Research has found evidence to suggest that rising sea levels may actually help build coral reefs, instead of destroying them like scientists originally believed. Low-lying coral reef islands are usually less than three meters above sea level which means that they can be impacted by climate change and the rising sea levels that come with it. This rise in sea level may be a danger to those of us on land but it could be a huge help in the growth of coral reefs as long as these reefs remain healthy.
How Were Coral Reefs Formed?
At the time the five islands in the southern Maldives formed, sea levels were 0.5 meters higher than they are today. Having more water gave the waves a lot more energy when they hit land. The islands in question were formed by large waves from distant storms off the coast over three to four thousand years ago.
Known as high-energy wave events, these large waves were able to break coral rubble off the reef and move it to the reef platforms which in turn created the foundations for reef islands. This could mean only one thing – the higher sea levels and large wave events were essential to the creation of these islands.
Coral Bleaching Won’t Help
Coral Bleaching is a huge problem when it comes to the growth of coral reefs. A few ecological causes for bleaching include temperature, subaerial exposure, freshwater dilution, and a few others.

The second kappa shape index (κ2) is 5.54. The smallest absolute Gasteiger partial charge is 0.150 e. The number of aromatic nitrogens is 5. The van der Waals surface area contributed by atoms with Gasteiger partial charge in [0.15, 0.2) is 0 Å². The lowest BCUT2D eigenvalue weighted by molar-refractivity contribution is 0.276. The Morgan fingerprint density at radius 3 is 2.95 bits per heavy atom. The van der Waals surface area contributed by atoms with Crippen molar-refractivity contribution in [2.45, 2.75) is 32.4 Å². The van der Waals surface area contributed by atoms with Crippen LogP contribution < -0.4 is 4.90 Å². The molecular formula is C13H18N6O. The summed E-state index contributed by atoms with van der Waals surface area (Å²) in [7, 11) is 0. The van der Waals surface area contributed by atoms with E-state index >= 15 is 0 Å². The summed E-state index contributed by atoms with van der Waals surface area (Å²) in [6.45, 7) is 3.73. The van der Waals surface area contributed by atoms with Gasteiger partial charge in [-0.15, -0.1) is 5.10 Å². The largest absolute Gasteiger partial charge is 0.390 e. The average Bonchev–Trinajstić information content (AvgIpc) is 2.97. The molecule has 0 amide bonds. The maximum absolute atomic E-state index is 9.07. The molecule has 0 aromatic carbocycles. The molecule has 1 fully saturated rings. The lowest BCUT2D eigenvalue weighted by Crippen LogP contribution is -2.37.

Subaerial exposure is the one that will be solved by rising sea levels because it involves the sudden exposure of reef flat corals to the atmosphere which usually occurs during low tide and a drop-in sea level.
When corals are stressed by changes in conditions such as the ones stated above, they expel the symbiotic algae living in their tissues causing them to turn white and become “bleached”. This bleaching will kill the coral if it is not resolved quickly which is why growth is not possible when bleaching is present.
Ideal Conditions For Growth
The ideal conditions for coral growth are stable climate conditions so bleaching can’t occur, perpetually warm waters, shallow water, clear salt water, abundant plankton, and little or no pollution. The only condition that would be impacted by the sudden change in sea level is having to be in shallow water.
Coral needs sunlight to survive and if they are any further than 45m to 55m below sea level, they will not get enough light and will eventually die. However, it would keep them from being exposed to the elements reducing the change of any bleaching.
Adapt To Survive
According to Dr. Holly East, the lead researcher from the Department of Geography and Environmental Sciences at Northumbria University, coral reefs face a range of threats from climate change. The reefs need to be able to adapt to the conditions around them to survive.
By using the large wave events, researchers are hoping that the coral reefs will be able to rebuild themselves over time. However, this will only be possible if the reefs are not bleached already. We may have the perfect building conditions, but it is up to the reefs themselves to provide the bricks.